ERO’s overarching question for an early childhood education review is ‘How well placed is this service to promote positive learning outcomes for children?’ ERO focuses on the following factors as described in the bicultural framework Ngā Pou Here:

Pou Whakahaere – how the service determines its vision, philosophy and direction to ensure positive outcomes for children

Pou Ārahi – how leadership is enacted to enhance positive outcomes for children

Mātauranga – whose knowledge is valued and how the curriculum is designed to achieve positive outcomes for children

Tikanga whakaako – how approaches to teaching and learning respond to diversity and support positive outcomes for children.

Within these areas ERO considers the effectiveness of arotake – self review and of whanaungatanga – partnerships with parents and whānau.

ERO evaluates how well placed a service is to sustain good practice and make ongoing improvements for the benefit of all children at the service.

A focus for the government is that all children, especially priority learners, have an opportunity to benefit from quality early childhood education. ERO will report on how well each service promotes positive outcomes for all children, with a focus on children who are Māori, Pacific, have diverse needs, and are up to the age of two.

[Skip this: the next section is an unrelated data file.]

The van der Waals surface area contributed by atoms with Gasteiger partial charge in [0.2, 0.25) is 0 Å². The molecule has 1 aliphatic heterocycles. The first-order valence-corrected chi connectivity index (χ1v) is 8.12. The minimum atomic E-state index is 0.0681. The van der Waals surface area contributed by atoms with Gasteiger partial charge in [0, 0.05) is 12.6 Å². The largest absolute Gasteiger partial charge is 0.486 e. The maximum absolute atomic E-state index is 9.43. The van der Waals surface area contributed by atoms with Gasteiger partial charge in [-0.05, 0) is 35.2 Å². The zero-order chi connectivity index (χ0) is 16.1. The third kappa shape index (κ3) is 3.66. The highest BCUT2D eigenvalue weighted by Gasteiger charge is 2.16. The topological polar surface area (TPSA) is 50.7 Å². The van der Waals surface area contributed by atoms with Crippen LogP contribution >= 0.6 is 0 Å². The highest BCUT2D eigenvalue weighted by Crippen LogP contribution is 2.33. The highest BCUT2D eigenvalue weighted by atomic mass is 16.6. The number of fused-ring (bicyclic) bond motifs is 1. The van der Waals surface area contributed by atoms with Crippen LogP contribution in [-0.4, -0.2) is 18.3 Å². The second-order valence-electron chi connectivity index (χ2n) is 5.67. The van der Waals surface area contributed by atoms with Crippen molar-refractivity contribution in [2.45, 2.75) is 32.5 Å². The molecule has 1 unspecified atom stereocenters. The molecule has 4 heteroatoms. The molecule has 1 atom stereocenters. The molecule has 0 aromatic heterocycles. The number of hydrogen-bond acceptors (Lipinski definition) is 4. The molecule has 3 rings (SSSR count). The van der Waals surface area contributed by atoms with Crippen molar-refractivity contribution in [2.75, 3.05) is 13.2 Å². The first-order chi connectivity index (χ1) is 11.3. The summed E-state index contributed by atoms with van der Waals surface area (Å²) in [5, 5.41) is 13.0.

For more information about the framework and Ngā Pou Here refer to ERO’s Approach to Review in Early Childhood Services.

ERO’s Overall Judgement

The overall judgement that ERO makes will depend on how well the service promotes positive learning outcomes for children. The categories are:

  • Very well placed

  • Well placed

  • Requires further development

  • Not well placed

ERO has developed criteria for each category. These are available on ERO’s website.

Review Coverage

ERO reviews are tailored to each service’s context and performance, within the overarching review framework. The aim is to provide information on aspects that are central to positive outcomes for children and useful to the service.